Review: The Frequency Conspiracy – Quarantine Covers
So Cal Records / Alliance Entertainment (January 1st 2022)
Reviewer: David Pearce
The Frequency Conspiracy were the lockdown brainchild of Joel Maitoza who invited a group of musicians that he was friends with, or admired hugely, to collaborate on a set of songs that would end up covering a range of genres, and an eclectic set of artists, to make up the 9 track album ‘Quarantine Covers‘.
‘Carry on Wayward Son‘ was originally recorded by Kansas in 1976 and The Frequency Conspiracy give an excellent account of themselves as they capture the Prog edge whilst bringing the heavier elements to the foreground. It means that a song that in its original incarnation is very effective but restrained is let off the leash and allowed to discover a more intense edge to the benefit of the track. It’s a really promising start and an early indication that there will not be any obvious choices on this album.
‘Hell Bent for Leather‘ is a Judas Priest classic that is a visceral experience in both versions. The original is more intense, but in this cover version the vocals are the star as they soar, growl and blast through the speakers with absolute intent.
The next track is ‘Locked Out of Heaven‘ originally performed by Bruno Mars! As a huge Bruno Mars fan – though perhaps I shouldn’t admit that on this website! – I was intrigued to see the track on this album. It’s one of my favourite tracks of his and his homage to the sound of The Police – a favourite band of mine – made this an unmissable treat when it was first released, and it was a clear opportunity for this album to completely rework an original track from another genre. It is definitely an interesting experiment that certainly has its moments as it ramps up the guitars and gives it a much grittier feeling. It’s enjoyable throughout and includes a killer guitar solo. Overall, though, I think that Bruno just shades this one.
‘Words get in the Way‘ is lifted to a new level in this reworking which moves into heavier territory from the start and includes a vocal that, to my ears, works way better for this track. Great instrumental work particularly from the bass and the drums give this track so much more depth and really makes you listen to this song anew.
‘Rock Candy‘ is a track I had never heard by Montrose, a band I had never come across, so I was able to approach this track pretty much as an original before going back to the Montrose version to compare it. The Frequency Conspiracy nail this one and for my money produce the definitive version with thunderous guitars and a powerful, consistent vocal performance that really lifts the track out of (arguably) relative obscurity and gives the listener a satisfying rock track from beginning to end.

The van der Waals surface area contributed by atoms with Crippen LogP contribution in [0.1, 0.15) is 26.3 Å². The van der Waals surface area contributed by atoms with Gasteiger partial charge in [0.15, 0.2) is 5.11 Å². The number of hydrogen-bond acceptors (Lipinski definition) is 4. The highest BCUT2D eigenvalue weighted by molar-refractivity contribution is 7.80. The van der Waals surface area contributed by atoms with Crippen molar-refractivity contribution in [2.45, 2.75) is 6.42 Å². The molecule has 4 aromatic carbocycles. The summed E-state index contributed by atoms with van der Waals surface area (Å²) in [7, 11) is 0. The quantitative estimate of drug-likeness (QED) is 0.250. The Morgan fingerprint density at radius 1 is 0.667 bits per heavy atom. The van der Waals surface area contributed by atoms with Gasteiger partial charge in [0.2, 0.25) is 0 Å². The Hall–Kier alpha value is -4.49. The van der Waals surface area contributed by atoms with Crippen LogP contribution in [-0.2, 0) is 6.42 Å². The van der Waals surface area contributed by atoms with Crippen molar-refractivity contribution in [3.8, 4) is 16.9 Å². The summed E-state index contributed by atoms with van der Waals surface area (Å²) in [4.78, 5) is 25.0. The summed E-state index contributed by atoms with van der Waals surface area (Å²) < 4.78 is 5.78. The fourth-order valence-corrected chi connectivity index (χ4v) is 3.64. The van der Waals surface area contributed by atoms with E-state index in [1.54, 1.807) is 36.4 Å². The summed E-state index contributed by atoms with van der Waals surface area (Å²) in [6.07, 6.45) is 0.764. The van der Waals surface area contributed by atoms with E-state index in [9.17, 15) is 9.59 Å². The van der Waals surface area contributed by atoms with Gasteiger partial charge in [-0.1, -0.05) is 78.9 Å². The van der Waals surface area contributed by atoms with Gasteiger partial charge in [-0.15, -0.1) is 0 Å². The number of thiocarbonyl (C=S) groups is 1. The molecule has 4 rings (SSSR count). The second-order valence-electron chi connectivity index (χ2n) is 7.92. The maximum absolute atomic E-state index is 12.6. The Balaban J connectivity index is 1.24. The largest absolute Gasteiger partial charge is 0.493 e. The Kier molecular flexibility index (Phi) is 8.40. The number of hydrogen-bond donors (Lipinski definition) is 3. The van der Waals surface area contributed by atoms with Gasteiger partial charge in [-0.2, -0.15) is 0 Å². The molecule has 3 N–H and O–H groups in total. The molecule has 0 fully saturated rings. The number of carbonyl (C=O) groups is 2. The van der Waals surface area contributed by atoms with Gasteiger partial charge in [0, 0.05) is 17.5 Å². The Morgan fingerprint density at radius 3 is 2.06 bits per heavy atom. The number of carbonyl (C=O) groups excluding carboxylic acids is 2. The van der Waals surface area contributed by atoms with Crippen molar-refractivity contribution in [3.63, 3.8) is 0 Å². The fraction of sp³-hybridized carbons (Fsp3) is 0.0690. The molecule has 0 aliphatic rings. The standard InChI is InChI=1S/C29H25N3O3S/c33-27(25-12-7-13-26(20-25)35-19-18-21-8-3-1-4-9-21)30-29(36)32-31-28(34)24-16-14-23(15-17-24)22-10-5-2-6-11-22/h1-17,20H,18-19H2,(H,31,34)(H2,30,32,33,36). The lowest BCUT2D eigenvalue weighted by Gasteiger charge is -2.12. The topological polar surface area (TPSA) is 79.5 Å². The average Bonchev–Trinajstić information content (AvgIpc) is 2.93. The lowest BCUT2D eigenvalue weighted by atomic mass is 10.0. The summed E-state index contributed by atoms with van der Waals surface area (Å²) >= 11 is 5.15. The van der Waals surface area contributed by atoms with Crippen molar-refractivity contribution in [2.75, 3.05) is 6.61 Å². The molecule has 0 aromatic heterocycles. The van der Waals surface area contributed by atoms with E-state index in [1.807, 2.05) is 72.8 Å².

‘Turning Japanese‘ by pop punk band The Vapours was a staple of my teens, especially when I discovered what the lyrics were really about! It is instantly recognisable, quirky, and fun from first note to last. Quite a tough act to follow there! What we get here is a much more faithful version that is slightly heavier on the guitars, but which doesn’t mess with what makes the original great. It may not be reinventing the wheel in this case, but it made me smile and that can’t be a bad thing.
‘Shapes of Things‘ is a track that I first heard in the early 80s courtesy of Gary Moore, one of the greatest guitarists ever. The Frequency Conspiracy just go straight for the jugular with this track and it is one of my two favourite tracks on the album. Brilliant vocals and a drumming masterclass which propels it from first to last give it a fantastic sound that is ramped up later on with the guitar solo itself. Put it this way, it doesn’t lose anything when compared to the original. It will also serve the purpose of sending younger fans back to the guitar legend himself.
‘Sailing‘ was not what I was expecting! It does not take on the classic song by Rod Stewart, but instead the completely different song by Christopher Cross. As a British listener I had only ever heard Arthur’s Theme by this artist and Sailing is more of the same, namely a Yacht Rock ballad that is quite forgettable in the original version. The Frequency Conspiracy manage to make it a much better listening experience by giving it a much heavier instrumental backing, but I’m not sure that it is a song that really brings out their best.
The final track, ‘Life in the Fast Lane‘, originally by The Eagles finishes the album off with a bang. The original is a favourite of mine, and this version turns it into a Southern Rock stomp that channels Lynryd Skynyrd rather than The Eagles to great effect. I loved this reworking just as much as the original because it brings a completely new feel to it which takes it in a different direction to great effect. It is a track that gives the song a new lease of life. Definitely up with ‘Shapes of Things‘ as the other standout track.
Overall, this is an excellent set of covers that really takes flight when they find elements that the original artists didn’t explore and use those elements to revitalise the songs and introduce them to a new audience.